Interoperability in the Immersive Web - Part 1

Dec 5, 2022 4 min read
assortment of ducks and electronic devices

Interoperability is a hot topic in the “metaverse” circles these days. Standards organizations are advancing interoperability between different immersive technology apps. Companies and regulators alike are taking notice around the world.

Interoperability is the ability to move one’s content and identity from one platform to another with low switching costs. Systems that are interoperable need to be user-friendly and built on top of open standards. Most of the time, subject-matter experts define standards such that the public can observe the process. Defining the way that content can move around different applications is no easy task. There are contextual boundaries where it makes sense to have an abstract definition of content. There are some things that will likely never be interoperable.

The term “metaverse” is a wide-reaching one. It encompasses both technological and social constraints and experiences. When we talk about interoperability, it’s important to identify where it makes sense for a standard to offer data portability, and where it doesn’t. We wouldn’t expect Excel, for example, to be our first choice for handling video editing. When we consider standards in the metaverse, the first thing that we need to do is narrow down and define that problem space.

Drawing an abstraction boundary as part of the problem space is where the challenge of interoperability starts to get hard. If boundaries are drawn at too high of a level, then it becomes hard to differentiate or innovate around the content or data being moved. The applications become too rigid, and there isn’t much room for providing new value to users with innovative features. On the flip side, if standards boundaries are drawn at too low of a level, then the benefits of being interoperable get lost.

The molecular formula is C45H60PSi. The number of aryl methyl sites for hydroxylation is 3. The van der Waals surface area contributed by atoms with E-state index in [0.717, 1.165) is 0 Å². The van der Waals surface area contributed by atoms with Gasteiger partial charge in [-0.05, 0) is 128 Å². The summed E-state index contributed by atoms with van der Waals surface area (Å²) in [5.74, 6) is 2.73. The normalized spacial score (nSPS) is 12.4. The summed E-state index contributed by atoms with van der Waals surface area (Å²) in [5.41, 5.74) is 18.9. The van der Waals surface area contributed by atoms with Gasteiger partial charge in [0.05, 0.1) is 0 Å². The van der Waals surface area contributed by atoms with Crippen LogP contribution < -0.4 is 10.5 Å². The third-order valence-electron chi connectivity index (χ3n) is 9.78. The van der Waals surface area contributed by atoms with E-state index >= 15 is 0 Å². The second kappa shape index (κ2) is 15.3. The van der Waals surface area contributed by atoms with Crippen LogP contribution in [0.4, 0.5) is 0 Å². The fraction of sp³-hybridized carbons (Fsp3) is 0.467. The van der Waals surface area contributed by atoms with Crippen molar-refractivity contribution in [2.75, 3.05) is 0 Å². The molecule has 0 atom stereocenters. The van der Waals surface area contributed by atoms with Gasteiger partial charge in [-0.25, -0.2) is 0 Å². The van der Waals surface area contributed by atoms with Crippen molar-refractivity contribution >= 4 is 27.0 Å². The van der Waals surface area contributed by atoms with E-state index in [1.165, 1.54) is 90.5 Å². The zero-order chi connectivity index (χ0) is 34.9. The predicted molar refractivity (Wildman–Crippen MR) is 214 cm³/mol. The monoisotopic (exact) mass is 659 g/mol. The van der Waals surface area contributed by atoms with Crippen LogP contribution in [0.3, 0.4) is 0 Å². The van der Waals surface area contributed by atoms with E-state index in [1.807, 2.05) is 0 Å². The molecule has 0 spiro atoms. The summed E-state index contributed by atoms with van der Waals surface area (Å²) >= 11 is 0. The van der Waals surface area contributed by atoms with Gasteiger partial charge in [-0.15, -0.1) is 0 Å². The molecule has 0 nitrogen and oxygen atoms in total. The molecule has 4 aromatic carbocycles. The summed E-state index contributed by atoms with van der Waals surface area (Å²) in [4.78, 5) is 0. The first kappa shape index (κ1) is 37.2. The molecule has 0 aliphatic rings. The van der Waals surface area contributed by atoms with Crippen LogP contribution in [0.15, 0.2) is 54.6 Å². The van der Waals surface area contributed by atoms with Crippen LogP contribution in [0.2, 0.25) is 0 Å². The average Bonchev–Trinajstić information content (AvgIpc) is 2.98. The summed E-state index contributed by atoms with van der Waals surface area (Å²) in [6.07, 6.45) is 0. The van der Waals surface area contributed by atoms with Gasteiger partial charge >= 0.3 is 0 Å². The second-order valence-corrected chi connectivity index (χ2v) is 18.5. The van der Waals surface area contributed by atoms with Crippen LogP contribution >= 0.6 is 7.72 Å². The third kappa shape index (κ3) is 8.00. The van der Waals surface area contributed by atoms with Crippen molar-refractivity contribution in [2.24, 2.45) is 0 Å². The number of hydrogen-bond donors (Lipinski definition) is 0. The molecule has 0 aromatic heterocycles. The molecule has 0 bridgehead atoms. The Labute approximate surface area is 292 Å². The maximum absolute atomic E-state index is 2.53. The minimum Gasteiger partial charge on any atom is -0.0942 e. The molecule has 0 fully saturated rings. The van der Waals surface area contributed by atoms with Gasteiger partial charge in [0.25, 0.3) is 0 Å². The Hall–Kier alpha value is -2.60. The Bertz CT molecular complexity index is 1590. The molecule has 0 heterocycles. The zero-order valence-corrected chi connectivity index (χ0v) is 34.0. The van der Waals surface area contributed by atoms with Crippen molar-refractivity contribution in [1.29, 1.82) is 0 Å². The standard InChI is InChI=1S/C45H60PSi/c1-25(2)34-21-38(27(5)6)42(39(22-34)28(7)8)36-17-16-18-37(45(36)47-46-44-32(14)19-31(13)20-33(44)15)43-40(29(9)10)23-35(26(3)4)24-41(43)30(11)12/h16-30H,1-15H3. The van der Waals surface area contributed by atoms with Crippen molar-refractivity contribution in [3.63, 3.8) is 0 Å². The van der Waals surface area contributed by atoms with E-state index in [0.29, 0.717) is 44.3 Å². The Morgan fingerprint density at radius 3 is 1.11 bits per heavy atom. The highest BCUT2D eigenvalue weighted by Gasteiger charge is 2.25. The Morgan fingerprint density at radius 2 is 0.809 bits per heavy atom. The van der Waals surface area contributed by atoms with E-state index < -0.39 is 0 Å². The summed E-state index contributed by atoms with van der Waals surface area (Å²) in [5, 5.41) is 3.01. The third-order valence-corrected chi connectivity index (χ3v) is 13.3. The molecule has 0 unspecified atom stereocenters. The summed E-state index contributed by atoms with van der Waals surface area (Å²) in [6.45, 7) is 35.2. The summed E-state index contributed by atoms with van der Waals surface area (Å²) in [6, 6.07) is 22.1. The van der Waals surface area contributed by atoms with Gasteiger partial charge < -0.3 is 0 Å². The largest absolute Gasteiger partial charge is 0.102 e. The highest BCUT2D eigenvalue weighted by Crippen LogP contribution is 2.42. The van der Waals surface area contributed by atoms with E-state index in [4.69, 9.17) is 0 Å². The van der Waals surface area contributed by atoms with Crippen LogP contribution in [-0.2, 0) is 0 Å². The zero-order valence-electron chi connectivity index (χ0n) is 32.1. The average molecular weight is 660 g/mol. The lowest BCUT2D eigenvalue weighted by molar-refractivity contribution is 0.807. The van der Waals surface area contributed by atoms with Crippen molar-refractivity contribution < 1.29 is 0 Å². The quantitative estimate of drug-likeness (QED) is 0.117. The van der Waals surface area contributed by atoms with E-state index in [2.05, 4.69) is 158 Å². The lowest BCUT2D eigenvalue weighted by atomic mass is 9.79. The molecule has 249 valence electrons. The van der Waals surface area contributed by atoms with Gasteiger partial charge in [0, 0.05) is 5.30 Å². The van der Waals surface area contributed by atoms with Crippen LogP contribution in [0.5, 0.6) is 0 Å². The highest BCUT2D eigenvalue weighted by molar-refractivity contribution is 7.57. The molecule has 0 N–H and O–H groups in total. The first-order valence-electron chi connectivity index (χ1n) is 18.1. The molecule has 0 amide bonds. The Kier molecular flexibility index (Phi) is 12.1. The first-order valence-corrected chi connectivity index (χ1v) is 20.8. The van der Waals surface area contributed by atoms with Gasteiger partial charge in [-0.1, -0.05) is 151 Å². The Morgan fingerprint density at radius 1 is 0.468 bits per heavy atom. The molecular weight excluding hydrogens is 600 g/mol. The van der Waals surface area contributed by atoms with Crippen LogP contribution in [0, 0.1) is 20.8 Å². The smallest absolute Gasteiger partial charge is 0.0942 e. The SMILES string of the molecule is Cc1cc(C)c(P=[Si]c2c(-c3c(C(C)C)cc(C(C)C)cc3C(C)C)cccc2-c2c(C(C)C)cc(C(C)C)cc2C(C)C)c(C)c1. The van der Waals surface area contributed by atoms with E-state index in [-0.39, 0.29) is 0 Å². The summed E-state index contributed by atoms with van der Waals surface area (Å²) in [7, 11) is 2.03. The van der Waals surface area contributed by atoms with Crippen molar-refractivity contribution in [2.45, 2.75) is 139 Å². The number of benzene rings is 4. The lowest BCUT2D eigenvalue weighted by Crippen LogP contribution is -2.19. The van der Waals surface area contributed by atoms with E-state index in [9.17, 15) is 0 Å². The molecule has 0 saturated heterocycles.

A good example of the difficulties of interoperability is Rami Ismail’s Twitter thread on making an interoperable pair of dice. If we start with the 3D model - the mesh, materials, and textures - we start with a decent place for standardization. But, depending on where the dice will be used, the appearance may vary based on how lighting works in the application. If there is a physics engine, the orientation and scale of the dice may make the dice “roll” differently. You can see how, with just a small type of interaction, portability immediately becomes harder.

Some types of content can be portable within the same engine or application, or between two specific platforms. While this is a good start to application interoperability, doesn't quite make an “open standard”. So what are good examples of open standards?

Standards in the Metaverse

We’ve identified some places where it makes sense to share content, like scenes and (to a degree) avatars. Standardizing file formats can work well for helping with some types of content portability - gLTF for 3D models, and BASIS for texture compression both are examples of open file formats. If you think about existing applications - for example, social media sites - while you might not have full interoperability between them, you can at least upload the same picture to each of them since they use the same file format.

For an emerging technology like the metaverse, a nice thing about glTF is that it’s extensible. The core can be standard and work across platforms, while still allowing platforms to add their own capabilities. As platforms work on their own extensions, it becomes clearer over time which features are core capabilities, and that becomes the standard.